I’m not sure when the trend began, but I remember picking up on it at the end of my sophomore year. There were rumors of dropping numbers in a number of on campus organizations, from the fraternities and sororities to the Office of Diversity and Inclusion.
I wasn’t quite sure how bad it was at the beginning, but upon returning to Capital after a semester long medical absence, the decline in numbers started to become clear when JJ. Price and I started campaigning for President and Vice President of the student body.
The more that I began to visit our organizations, the more I started to notice a decline. Something that every single student on our campus should see as a concern.
When I was a first-year, I remember being impressed by the amount of campus life and opportunities that the university offered. Most of the organizations had a very defined culture and I immediately felt welcomed into a lot of them.
But as I’ve gotten older, that seems to have taken a disturbing change. Many organizations are now worried looking forward to next semester and some may even die.
The problem is taking place because people simply are not coming. The Pride organization that welcomed me with open arms and made me feel like home my first year now has dwindling numbers, as do many of the Office of Diversity and Inclusion (ODI) organizations that add an important and diverse voice to our student body.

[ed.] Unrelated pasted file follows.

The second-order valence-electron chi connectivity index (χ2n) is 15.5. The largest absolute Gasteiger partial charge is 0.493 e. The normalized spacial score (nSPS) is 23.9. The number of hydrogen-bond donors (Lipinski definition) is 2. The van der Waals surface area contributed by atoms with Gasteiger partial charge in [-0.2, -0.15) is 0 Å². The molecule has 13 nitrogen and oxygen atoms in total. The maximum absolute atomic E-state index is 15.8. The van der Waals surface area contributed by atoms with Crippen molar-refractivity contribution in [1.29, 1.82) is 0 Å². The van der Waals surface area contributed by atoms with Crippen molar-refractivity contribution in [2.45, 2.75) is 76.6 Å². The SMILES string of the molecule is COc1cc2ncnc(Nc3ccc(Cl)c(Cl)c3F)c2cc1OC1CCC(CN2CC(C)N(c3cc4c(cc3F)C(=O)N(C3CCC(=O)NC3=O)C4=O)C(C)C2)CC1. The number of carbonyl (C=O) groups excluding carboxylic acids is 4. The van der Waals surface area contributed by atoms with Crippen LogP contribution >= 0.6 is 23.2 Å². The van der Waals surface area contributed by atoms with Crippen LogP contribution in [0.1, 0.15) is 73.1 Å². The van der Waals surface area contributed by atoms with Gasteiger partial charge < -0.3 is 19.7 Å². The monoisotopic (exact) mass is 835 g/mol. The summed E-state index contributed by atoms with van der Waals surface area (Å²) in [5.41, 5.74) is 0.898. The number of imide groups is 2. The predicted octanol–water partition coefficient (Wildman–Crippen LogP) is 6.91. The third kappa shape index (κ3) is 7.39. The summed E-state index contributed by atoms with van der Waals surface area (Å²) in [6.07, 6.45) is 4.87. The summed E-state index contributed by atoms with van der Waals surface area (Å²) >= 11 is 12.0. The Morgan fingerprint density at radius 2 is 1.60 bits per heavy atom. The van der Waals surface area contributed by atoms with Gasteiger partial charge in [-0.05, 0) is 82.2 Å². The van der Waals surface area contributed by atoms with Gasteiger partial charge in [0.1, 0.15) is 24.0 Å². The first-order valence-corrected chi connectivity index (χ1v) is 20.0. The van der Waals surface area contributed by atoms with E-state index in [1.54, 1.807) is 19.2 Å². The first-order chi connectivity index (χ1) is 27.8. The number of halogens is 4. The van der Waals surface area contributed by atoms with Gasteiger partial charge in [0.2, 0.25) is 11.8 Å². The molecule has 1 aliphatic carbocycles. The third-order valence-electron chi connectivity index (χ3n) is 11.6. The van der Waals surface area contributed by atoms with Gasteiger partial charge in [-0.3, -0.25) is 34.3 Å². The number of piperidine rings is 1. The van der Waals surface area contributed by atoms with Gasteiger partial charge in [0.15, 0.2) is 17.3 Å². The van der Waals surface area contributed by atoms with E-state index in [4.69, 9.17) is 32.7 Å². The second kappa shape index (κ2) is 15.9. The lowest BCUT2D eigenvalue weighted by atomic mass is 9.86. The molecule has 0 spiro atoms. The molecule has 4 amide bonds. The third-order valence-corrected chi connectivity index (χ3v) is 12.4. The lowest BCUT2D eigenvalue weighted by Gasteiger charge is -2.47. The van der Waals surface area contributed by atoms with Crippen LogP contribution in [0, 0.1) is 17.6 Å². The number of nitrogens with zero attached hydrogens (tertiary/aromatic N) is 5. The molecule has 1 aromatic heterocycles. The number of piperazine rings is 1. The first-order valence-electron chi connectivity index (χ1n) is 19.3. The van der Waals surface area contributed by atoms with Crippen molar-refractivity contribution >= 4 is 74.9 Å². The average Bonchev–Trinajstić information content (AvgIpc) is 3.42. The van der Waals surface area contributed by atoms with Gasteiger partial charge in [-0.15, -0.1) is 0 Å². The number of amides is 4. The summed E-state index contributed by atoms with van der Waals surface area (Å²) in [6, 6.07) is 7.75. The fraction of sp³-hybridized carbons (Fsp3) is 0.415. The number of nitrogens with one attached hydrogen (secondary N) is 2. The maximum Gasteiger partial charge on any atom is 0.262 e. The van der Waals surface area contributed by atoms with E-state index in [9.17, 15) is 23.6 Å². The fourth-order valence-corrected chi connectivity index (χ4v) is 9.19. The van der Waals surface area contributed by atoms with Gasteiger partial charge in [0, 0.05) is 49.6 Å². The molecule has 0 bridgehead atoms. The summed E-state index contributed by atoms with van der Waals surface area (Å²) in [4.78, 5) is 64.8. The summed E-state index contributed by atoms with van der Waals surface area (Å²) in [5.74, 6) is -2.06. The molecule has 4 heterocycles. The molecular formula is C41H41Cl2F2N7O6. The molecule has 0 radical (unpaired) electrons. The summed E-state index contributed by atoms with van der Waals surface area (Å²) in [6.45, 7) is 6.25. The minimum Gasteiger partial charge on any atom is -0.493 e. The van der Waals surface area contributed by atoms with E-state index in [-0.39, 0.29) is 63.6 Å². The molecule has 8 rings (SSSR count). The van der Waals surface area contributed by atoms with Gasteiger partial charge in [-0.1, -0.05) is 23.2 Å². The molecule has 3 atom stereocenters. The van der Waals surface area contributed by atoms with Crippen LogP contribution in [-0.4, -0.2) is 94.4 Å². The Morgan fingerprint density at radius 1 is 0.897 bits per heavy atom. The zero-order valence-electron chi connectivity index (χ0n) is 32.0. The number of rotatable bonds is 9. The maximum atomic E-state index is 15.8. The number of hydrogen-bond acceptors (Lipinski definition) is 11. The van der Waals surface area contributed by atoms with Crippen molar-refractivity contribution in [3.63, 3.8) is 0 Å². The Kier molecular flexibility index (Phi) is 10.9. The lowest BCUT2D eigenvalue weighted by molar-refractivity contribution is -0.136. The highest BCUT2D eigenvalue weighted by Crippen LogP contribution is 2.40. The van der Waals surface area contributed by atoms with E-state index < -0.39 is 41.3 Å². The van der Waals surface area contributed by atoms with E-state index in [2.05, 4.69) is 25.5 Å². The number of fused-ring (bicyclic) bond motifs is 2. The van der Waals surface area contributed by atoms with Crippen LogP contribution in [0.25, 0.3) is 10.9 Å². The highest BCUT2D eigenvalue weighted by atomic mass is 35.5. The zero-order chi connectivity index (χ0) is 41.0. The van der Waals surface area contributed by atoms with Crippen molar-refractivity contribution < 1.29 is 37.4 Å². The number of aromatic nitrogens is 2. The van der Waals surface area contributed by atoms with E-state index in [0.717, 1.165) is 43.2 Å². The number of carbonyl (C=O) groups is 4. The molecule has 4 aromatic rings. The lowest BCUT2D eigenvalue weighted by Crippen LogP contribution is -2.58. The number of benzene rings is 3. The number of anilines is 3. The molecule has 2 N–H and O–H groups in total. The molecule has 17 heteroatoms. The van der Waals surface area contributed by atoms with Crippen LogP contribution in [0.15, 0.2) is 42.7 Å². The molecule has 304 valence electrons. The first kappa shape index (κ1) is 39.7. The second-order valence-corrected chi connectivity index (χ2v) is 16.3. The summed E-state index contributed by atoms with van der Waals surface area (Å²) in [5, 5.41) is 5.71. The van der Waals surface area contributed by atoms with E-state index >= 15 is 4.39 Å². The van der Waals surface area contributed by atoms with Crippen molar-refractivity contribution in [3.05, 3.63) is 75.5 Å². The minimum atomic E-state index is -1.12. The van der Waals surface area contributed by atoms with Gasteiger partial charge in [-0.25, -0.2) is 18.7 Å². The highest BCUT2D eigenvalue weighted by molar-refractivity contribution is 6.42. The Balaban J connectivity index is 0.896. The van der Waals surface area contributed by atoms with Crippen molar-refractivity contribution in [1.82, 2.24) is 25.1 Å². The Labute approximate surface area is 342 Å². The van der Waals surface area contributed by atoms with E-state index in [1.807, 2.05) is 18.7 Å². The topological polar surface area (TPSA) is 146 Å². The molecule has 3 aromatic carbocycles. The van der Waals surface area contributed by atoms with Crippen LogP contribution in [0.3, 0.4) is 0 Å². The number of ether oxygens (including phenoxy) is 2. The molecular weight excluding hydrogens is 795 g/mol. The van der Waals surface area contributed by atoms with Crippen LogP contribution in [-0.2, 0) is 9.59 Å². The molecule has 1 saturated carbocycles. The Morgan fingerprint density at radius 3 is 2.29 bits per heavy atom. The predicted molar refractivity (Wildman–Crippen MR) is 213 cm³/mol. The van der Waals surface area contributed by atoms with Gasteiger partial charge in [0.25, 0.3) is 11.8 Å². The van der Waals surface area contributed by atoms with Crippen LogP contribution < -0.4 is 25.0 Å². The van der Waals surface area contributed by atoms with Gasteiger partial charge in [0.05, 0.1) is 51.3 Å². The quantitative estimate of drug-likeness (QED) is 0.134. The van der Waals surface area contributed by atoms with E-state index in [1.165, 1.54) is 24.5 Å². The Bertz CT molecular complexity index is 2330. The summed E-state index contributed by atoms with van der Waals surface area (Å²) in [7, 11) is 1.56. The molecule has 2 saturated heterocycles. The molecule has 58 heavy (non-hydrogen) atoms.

Our fraternities and sororities (which I will add that I am not a part of) have also have seen some alarming decline in numbers. I will not speak for them, because I am not, nor have ever been, affiliated with them. I will, however, take the liberty to point out that unless the attendance in some of these organizations rises this semester, they may not be around for students in the future. And that is just sad.
Here’s the deal: you should care about this. For a lot of reasons, but very specifically because student organizations are the lifeblood of any college or university. They teach skills, allow students to meet friends, and often maintain student grades and retention rates.
Being involved in college may seem like a lot of pointless drama, but it doesn’t have to be. Not if you cultivate a culture that encourages students. This is the whole point of organizations.
But they’re also an important part of giving our students a voice and having a conversation about our beliefs, especially in the case of the ODI and political organizations. College is where students learn how to do community organizing around topics they care about. Without that, you’re losing a massive part of the college experience and doing a disservice to the greater community.
I do understand that most of our students have jobs and busy lives outside of college. I do understand that life is hard and most of us have a lot going on. But while that is an explanation for not being involved on campus, it is hardly an excuse.
You should care about this place that you live, learn, and thrive in as well as the other people here. We are all busy. We will all always be busy. But making time for your community is a skill that you should cultivate and enjoy.
Now, here’s what you can and should do: Do you identify with an organization on our campus? Have you not been going to their meetings? You should go. You should find out who they are and where they meet.
You should take the time out of your day to find a cause that you actually care about and do something about it other than scrolling on Twitter in between classes. Why? Because if you think, which I know most of you do, that our world is in a bad place right now, rather than sitting around and complaining about it, you could get involved and make a small change in our community. You could learn more about it and make our campus a better place for everyone.
You could show that you actually care, which is more than enough.